GFS and ECMWF model guidance are currently in good agreement on the new tropical depression that may affect the British Isles and Ireland. Invest 92L, as the depression is currently designated, may strengthen into a strong storm to hurricane force cyclone as it crosses the Atlantic and approaches Ireland and UK. GFS model guidance for mean sea level pressure and peak wind gusts late Friday/early Saturday. Map: TropicalTidbits.com. At this time, GFS model guidance indicates a very deep cyclone with central pressure approaching 960 mbar and peak wind gusts of 120-130 km/h around potential landfall. ECMWF indicates an only slightly weaker system at 970 mbar central pressure. Comparison between GFS and ECMWF model guidance in mean sea level pressure. Maps:
BeNeLux, north Germany, parts of Denmark, Sweden, Poland and Baltic states under thick smoke from fires in north Spain and Portugal today
Residents of northern Germany, Benelux, southern Scandinavia and as far as the Baltic states awoke to a hazy sky this morning, with the Sun glowing a subdued reddish orange. What everyone in the region is seeing is the thick smoke from massive fires in northern Spain and Portugal, which nearly blocked out the Sun in western France and the United Kingdom yesterday. The northeasterly flow pushed the smoke over northern central Europe by this morning. Copernicus Atmosphere Monitoring Service biomass aerosol optical depth at 550 mm forecast for this morning, indicating the extent of smoke from fires in the Iberian peninsula. Satellite imagery clearly shows the smoke persisting over northern France, BeNeLux and northern Germany as well as most of
Interestingly, latest GFS model guidance indicates development of a new tropical depression that may affect the British Isles and Ireland. The system, designated Invest 92L is currently located east of the Bahamas and will track ENE-wards towards across the Atlantic in the next 72-96 hours. Current model guidance suggests the system could produce strong storm to hurricane winds in the vicinity of Ireland towards the end of the week. While it is too early for detailed forecasts and future model runs may change significantly, the system definitely warrants monitoring. We will be providing further updates.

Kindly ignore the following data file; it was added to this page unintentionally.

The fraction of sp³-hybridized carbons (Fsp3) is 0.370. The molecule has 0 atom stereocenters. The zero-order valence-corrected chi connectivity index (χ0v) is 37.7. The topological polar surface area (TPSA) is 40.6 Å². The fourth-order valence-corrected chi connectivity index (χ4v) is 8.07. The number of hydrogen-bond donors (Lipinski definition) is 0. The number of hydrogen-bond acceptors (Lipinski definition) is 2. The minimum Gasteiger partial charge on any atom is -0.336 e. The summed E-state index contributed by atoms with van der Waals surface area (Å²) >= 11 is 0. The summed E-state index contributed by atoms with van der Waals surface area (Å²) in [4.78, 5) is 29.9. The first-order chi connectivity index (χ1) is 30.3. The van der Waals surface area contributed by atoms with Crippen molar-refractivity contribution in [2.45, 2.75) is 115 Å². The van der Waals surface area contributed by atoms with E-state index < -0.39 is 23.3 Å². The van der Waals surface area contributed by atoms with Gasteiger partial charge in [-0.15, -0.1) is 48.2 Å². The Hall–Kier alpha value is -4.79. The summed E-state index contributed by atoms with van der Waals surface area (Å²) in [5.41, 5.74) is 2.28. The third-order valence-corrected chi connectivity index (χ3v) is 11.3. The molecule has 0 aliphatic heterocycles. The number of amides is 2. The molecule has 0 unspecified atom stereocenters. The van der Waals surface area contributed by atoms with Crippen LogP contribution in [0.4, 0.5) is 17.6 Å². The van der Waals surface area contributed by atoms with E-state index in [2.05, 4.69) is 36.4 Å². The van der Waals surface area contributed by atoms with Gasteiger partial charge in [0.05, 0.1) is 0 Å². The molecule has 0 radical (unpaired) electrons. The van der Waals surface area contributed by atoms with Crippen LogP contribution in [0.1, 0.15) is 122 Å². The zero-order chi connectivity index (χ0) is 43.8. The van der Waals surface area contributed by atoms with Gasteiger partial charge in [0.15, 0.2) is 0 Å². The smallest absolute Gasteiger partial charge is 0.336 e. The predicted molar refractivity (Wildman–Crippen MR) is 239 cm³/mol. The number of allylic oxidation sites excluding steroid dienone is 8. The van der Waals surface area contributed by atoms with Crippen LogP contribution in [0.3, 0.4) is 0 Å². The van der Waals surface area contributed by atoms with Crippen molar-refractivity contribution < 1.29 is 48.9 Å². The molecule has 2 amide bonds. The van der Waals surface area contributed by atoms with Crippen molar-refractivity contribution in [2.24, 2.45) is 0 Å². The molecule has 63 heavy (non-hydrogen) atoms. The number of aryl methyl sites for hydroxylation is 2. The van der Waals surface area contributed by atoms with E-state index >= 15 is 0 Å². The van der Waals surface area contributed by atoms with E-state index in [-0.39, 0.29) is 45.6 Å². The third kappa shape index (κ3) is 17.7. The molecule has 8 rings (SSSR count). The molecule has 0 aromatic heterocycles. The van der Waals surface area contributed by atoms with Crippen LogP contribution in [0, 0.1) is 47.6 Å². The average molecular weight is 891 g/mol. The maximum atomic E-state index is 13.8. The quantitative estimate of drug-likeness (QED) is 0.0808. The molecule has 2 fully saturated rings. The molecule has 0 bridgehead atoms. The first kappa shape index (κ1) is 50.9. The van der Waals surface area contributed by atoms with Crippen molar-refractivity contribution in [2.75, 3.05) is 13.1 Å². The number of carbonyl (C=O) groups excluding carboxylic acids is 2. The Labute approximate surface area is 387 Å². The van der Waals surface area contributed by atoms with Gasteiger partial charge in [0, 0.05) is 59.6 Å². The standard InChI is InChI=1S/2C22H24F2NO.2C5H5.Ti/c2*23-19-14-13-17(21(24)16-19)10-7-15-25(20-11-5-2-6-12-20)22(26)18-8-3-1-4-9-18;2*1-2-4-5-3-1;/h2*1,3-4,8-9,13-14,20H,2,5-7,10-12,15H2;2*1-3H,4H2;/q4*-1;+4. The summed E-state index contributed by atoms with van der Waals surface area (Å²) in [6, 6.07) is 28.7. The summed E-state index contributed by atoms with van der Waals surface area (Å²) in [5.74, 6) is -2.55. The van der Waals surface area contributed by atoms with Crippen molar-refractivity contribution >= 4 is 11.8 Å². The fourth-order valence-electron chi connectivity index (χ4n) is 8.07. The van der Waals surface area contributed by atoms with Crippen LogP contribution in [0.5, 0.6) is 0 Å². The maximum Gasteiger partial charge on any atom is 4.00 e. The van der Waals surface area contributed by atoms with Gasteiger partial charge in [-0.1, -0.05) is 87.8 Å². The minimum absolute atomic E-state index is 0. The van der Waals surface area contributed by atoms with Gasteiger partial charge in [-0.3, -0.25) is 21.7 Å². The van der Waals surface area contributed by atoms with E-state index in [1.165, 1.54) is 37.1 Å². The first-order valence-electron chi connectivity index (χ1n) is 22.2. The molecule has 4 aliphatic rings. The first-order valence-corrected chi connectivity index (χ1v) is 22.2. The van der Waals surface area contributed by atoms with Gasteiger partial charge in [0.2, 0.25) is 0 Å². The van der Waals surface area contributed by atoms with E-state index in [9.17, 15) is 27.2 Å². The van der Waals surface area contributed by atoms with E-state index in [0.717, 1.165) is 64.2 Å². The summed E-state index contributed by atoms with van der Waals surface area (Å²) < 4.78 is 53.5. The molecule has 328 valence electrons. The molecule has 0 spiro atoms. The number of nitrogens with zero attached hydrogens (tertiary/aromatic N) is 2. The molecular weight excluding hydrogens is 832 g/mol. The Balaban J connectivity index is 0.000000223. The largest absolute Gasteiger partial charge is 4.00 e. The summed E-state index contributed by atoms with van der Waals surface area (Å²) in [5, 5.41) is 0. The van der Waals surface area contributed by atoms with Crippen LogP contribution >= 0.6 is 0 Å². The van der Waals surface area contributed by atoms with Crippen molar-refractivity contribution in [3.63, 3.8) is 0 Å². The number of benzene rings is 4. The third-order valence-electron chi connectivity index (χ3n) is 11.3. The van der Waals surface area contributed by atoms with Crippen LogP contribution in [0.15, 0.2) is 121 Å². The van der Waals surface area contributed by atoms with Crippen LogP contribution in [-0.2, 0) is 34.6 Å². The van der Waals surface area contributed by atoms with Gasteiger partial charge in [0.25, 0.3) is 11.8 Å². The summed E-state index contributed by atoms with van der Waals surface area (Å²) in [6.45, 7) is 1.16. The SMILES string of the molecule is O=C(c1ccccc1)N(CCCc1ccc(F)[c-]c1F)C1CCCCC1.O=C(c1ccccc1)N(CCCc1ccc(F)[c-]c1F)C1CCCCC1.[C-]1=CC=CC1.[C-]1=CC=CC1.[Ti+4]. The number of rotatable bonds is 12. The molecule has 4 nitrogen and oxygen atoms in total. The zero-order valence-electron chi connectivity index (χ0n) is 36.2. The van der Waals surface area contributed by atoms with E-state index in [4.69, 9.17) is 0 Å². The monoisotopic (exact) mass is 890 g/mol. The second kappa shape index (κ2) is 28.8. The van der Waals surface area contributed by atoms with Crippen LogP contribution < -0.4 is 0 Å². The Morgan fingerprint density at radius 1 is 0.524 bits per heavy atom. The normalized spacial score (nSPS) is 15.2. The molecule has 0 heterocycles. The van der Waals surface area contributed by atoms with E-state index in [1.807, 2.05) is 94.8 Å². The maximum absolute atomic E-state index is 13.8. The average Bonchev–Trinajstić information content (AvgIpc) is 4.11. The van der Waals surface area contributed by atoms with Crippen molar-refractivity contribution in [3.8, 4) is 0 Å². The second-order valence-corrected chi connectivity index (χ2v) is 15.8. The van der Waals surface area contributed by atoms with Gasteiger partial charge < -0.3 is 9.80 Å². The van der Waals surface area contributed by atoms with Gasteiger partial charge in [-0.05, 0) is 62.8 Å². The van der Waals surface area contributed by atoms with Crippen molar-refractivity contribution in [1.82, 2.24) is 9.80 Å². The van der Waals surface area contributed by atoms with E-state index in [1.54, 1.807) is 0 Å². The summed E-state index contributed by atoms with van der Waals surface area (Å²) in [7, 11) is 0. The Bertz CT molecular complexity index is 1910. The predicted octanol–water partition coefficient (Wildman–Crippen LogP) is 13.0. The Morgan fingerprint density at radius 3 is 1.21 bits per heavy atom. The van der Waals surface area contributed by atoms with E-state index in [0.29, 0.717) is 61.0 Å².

Ophelia affecting central and northern UK, moving northeast; update and recap of today’s events (19:20 UTC)
Cyclone Ophelia is moving northeastward, affecting parts of the UK and Ireland with storm force winds. It is gradually weakening. Peak winds of post-tropical cyclone Ophelia have now shifted over the northern and central part of the British Isles, peak gusts of up to 145 km/h reported in Scotland, 136 km/h in Wales. Current peak wind gusts across the British Isles and Ireland. Map: Meteociel.fr. Short recap of Ophelia’s landfall Hurricane Ophelia transitioned into a post-tropical cyclone late yesterday / early today, heading for landfall in SW Ireland in the early afternoon. A sting jet likely developed just before landfall, with peak wind gusts reavh 191 km/h in Ireland’s southernmost point, Fastnet Rock. Satellite analysis of post-tropical storm Ophelia rapidly
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20.10. 23:15Lamellrehvid säästavad elusid20.10. 23:15IPCC otsib autoreid20.10. 23:15Kultuurikatlas toimub Eesti suurim vegansündmus20.10. 23:15Ado Lõhmus: vajadus jäätmeid sortida ei kao kuhugi20.10. 23:15Kahel kevadel20.10. 16:15Algab Õiglase kaubanduse nädal 23.-29.10.2017: tarbijate huvi Õiglase kaubanduse, läbipaistvuse ja kaupade tegeliku päritolu vastu kasvab iga aastaga20.10. 02:15Meremuuseum otsib lapsepõlve eksperte! Veel
22. oktoobri ekstreemumid 2007-2017
Täna Tallinnas kõige soojem on olnud 13,9°C (1989) ja külmem -8,8°C (1882).
Täna Tartus kõige soojem on olnud 14,2°C (1909) ja külmem -13,8°C (2002).